Anatomy of Criticism – First Essay: Historical Criticism: Theory of Modes

The project to read and blog about Northrop Frye’s Anatomy of Criticism: Four Essays continues. Today, I’d like to welcome my first guest blogger, Paul Raven, better known to many as head wrangler of Futurismic, who will be introducing us to Frye’s first essay, on ‘Historical Criticism: Theory of Modes’.

Take it away, Paul …


With hindsight, Frye’s essay on historical criticism was probably the least suited to my own literary experience; most of the texts and authors to which he refers I know as names and titles only, and my understanding of classical literature in particular is woefully inadequate. Hence many of the modal terms deployed here are known to me only in their (apparently much corrupted) modern vernacular usage. (Though I am at least aware that a certain Ms Morissette’s understanding of irony was somewhat off the mark…)

But hey, why let ignorance get in my way? It’s never stopped me before, after all. 🙂 That said, the gist of Frye’s modal scale (which I assume to be some sort of synthesis of critical frameworks established long before his time) immediately provides me a new way of categorising a text, and props the framework up with a sense of historical flow. This moves from the pure mythologies in which all literature and storytelling is rooted, through to “romantic” legends and folk tales, on to the high and low mimetic modes (wherein man starts writing about man as measured against his environment and/or his fellow man), and out into the ironic mode (in which, if I have understood Frye’s definitions and successfully translated them into my own idiom, man starts looking at the big picture and wondering where the hell god might be found, if indeed god is to be found at all). This flow matches the changing conception of man’s relationship to the world around him: a kind of descent from the naïve grace of classicism, if you like. This sense of downward motion is implicit in Frye’s words (“… we can see that European fiction, during the last fifteen centuries, has steadily moved its center of gravity down the list… “), but thanks to his introduction I must charitably assume there is no subconscious value-judgement in this use of a vertical scale. 😉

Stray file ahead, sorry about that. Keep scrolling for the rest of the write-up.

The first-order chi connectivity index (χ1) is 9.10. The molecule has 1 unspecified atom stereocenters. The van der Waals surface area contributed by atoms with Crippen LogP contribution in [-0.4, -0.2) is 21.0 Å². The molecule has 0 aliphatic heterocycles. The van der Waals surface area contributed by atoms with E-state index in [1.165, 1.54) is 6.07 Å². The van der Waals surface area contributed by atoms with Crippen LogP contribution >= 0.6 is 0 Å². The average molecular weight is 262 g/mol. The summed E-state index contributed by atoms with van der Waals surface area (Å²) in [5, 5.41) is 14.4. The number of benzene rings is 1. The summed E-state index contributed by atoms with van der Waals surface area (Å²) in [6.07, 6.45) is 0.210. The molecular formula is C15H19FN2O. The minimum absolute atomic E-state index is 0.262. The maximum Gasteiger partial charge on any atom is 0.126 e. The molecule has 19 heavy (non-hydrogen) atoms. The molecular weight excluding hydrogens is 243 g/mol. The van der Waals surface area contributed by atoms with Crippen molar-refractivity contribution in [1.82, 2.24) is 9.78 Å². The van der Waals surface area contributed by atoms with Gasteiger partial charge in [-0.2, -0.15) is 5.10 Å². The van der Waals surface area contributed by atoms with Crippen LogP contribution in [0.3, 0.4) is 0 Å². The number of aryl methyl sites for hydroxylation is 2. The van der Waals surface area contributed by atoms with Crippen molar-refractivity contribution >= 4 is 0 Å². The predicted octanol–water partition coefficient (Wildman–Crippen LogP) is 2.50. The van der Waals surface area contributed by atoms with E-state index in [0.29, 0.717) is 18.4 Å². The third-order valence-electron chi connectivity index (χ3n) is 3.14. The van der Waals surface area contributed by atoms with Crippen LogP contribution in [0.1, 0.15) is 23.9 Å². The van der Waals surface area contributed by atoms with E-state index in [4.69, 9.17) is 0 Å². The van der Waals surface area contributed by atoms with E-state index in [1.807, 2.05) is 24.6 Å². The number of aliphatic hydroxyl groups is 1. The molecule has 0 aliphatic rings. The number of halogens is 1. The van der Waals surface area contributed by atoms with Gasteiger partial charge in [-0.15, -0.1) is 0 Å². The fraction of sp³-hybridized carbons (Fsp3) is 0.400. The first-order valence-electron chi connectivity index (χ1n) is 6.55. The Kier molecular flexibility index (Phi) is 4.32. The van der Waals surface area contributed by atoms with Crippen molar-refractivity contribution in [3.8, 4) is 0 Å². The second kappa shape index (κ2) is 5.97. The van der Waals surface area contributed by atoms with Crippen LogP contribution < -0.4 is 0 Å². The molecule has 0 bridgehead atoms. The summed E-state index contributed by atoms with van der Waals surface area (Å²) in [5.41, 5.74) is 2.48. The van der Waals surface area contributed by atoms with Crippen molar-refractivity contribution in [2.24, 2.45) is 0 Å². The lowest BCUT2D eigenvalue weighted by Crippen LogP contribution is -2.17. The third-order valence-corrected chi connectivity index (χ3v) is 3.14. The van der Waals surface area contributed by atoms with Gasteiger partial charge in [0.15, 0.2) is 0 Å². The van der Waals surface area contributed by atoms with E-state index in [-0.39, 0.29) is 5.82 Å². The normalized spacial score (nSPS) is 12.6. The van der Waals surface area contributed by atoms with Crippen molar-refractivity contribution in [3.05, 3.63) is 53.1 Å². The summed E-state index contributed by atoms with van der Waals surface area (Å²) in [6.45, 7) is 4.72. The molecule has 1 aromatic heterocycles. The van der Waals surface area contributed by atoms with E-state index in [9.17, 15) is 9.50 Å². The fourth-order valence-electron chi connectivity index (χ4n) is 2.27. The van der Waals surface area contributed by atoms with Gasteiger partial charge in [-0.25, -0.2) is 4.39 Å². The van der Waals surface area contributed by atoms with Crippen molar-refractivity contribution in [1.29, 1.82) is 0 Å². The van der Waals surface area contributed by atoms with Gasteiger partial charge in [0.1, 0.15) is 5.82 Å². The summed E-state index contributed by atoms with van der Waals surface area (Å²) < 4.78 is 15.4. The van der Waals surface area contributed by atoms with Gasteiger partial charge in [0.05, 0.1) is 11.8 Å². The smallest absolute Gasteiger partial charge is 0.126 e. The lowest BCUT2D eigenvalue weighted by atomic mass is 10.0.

After Frye has introduced these basic modes, we’re off into a whole raft of other classifications (the subtypes and cross-pollinations of tragedy and comedy, for instance), all illustrated with references to texts with which I am, to my shame, almost universally unfamiliar. This makes a mockery of any attempt on my part to assess the usefulness of Frye’s theory as expounded in this essay; the most I could hope for is some sort of Chinese Room / Turing Machine processing of interlinked items for which I have little or no context.

However, I do manage to get a sense of the general utility of this sort of approach to criticism… possibly because much of the genre criticism I’ve read at length tends to make use of the genre’s history as a framework. One gets to see how changing attitudes to the world have informed literature over time, and that is far clearer to see over the shorter timescale of genre’s existence (though again my own familiarity with genre by comparison to literature-as-a-whole is probably helping a lot); to come up with a similar theory of historical criticism tailored to genre would not only be useful but a lot of fun (though it would also be a lifetime’s work, I suspect, starting first with an examination of all the previous attempts at such).

One potential axis for plotting the historical development of genre (which leapt out as very familiar) is the mimetic tendency: